The grand instrument of national salvation in the Revolution was the army, brave to defend their homes and their country. The grand instrument of saving this land now from idleness, intemperance, fraud and violence, and ultimate despotism, is the church of God embraced in the various religious denominations. Her prayers are to propitiate Heaven's anger. Her active benevolence in good works, in promoting education and true religion, is to be the foundation of our national morality and prosperity. The moral virtues of no nation rise above its religion. When the army of the Revolution faltered in courage and self-sacrifice, the genius of our nation grew pale with fear and wept in sadness. When the church of God in this land becomes self-indulgent, proud, sectarian, and temporizing, forgetful of her high office, as Heaven's almoner of light and purity, angels in Heaven might weep over a presage of national abandonment and sin.. You will remember that in the most perplexing period of General Jackson's administration, when clouds lowered over the whole political horizon, he was daunted by none of these things, but said “his greatest trouble was the schism in his favourite denomination—the Presbyterian church.” Partisans jeered him for this, accused him of hypocrisy; but is there any reason to doubt that his sagacious intellect saw that what impaired the influence of Christianity struck a blow at national morality and safety?
Patriotism and piety might now mourn over the religious apathy, not of a single denomination, but of this entire land. As the practice and enjoyment of religion is absolutely indispensable to the true happiness of each individual of the nation, that cannot be called a truly prosperous nation which is not increasing in the favour of God.
I propose now to advert to some lessons taught to this nation by the life and death of one of the most prominent of our citizens. As the death of any man under God's providence is a fair subject for pulpit discussion—as the president of these United States has officially called the attention of the nation to the decease of his distinguished predecessor—and as the individual himself bore a remarkable character both in life and death, I make no apology for introducing the name of ANDREW JACKSON on this occasion. As I shall express my honest convictions, with a desire to give no offence to any human being, by invading the political prejudices of any, I hope for your candid attention. With political creeds I have no concern here, but as the name of Andrew Jackson has an influence with millions, it is desirable to see how far it prompts to truth and virtue.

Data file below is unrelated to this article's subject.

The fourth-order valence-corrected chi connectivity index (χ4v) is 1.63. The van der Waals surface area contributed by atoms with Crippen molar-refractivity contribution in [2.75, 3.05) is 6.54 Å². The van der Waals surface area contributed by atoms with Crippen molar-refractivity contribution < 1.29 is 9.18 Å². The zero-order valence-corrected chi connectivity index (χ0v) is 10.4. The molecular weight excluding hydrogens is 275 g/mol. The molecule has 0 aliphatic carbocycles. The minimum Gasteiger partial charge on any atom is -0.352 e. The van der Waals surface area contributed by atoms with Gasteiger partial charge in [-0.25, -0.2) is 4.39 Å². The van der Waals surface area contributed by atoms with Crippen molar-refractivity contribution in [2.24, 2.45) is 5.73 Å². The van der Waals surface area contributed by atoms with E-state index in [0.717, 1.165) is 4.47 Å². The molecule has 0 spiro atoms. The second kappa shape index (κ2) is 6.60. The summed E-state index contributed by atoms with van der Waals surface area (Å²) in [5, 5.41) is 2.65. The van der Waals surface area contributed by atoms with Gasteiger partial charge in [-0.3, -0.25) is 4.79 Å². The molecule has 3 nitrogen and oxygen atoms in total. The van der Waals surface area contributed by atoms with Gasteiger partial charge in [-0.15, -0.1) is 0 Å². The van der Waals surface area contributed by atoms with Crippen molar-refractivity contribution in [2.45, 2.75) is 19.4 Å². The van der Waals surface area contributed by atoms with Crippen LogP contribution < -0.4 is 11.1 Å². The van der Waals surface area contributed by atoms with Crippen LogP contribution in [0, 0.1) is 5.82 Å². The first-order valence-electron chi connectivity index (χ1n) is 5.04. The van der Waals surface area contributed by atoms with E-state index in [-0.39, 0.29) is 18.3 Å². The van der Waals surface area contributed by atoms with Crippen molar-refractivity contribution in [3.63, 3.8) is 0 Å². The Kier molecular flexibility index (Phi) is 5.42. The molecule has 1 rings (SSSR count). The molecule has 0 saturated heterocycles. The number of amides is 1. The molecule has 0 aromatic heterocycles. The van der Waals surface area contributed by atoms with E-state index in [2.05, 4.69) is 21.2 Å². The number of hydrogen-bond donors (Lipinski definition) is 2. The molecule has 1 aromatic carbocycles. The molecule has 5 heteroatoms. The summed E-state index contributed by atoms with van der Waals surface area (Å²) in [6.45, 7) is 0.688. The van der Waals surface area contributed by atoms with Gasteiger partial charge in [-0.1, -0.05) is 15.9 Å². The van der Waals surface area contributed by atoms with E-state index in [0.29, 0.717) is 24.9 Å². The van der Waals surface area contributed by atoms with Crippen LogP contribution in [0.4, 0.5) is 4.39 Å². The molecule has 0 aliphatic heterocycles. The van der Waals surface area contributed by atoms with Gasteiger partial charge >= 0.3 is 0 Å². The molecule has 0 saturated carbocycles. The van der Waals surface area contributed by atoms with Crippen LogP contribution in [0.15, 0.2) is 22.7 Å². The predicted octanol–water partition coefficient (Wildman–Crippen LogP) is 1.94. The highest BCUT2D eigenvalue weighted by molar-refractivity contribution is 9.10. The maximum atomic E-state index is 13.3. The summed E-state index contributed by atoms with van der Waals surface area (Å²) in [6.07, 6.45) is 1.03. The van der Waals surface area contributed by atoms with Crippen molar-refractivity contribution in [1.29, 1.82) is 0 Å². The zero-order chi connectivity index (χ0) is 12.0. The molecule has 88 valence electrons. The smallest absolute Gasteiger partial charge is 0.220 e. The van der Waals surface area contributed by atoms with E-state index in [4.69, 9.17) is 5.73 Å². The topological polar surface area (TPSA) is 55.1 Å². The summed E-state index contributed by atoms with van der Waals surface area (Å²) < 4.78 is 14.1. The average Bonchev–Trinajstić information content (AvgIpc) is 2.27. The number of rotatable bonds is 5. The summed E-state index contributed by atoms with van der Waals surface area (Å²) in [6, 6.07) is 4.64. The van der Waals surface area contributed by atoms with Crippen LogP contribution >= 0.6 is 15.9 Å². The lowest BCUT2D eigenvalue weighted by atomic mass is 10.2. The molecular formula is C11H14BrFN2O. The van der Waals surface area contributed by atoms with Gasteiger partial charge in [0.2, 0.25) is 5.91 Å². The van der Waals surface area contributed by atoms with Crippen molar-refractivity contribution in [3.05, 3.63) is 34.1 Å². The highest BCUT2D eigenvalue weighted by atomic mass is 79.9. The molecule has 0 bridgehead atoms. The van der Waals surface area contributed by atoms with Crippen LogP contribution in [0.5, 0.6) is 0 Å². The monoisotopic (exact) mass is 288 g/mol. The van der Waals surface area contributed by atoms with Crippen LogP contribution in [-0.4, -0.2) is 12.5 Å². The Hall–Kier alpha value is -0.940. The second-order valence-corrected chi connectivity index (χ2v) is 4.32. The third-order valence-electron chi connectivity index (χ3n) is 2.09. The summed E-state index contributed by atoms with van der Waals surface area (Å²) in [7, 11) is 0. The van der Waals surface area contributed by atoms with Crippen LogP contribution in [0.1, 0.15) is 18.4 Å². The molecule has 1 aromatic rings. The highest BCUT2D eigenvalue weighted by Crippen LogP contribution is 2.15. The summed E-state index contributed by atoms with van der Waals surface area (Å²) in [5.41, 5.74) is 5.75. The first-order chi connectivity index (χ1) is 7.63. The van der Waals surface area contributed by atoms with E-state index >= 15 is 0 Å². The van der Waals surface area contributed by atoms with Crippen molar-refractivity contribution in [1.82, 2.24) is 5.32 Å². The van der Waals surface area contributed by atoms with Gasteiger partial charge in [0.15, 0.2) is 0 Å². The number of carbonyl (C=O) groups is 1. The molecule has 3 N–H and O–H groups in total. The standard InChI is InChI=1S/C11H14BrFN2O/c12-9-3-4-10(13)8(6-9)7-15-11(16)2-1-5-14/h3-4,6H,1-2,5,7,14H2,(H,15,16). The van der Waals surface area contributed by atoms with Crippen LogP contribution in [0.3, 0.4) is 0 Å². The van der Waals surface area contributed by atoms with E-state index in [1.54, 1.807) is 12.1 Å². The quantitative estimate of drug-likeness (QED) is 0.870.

Andrew Jackson began life amid the storms of the Revolution, when the war spirit was most rife in the land. He spent his whole life in a section of country where not to resent injury is to lose caste in society. He was a soldier for his country, and thus forced by duty into scenes of bloodshed. He was a man not only of singular sagacity, but of strong and quick passions—full of the chivalry of the military profession. He was not a professed Christian until he had retired from public life. Taking all these circumstances into account, it is not wonderful that there should have always been in his character an irritability under opposition, and an occasional violence of language and manner, which we, trained among calmer scenes, and under a more steady and consistent Christian influence, must condemn. But an orphan at fourteen years of age, first a soldier in the Revolutionary army-then a prisoner in the British camp—then an emigrant at twenty-one, to sojourn in the western wilderness among treacherous savages and lawless associates, had few opportunities to study the doctrine of Christian meekness and forbearance.
I was told by a distinguished gentleman of Tennessee, then an elder in the Presbyterian church, that in early times, when a howling wilderness of one hundred and fifty miles in extent, filled with savages, separated Nashville settlement, then in North Carolina, from Lexington settlement, then in Western Virginia, they were accustomed to form caravans for mutual safety in threading this wilderness. One of these caravans, made up mostly of young men, among whom was Jackson, started from Nashville for Lexington,
having a woman in charge going to join her husband in Lexington. The lady was taken sick the second night. In the morning several of the young men arose, saddled their horses, and were about to leave, when young Jackson asked what they were about to do? Would they leave a woman to perish alone in the wilderness ? They were impatient, reckless, afraid perhaps of Indians on their track. They said they must go on. Jackson levelled his rifle and declared he would kill the first man that put his foot in the stirrup; thus he brought them to a stand. They agreed to wait a day-the lady was then able to travel, and they reached Lexington in safety. This shows the kind of associates around young Jackson, and the kind of bearing which he came to regard as chivalrous and necessary: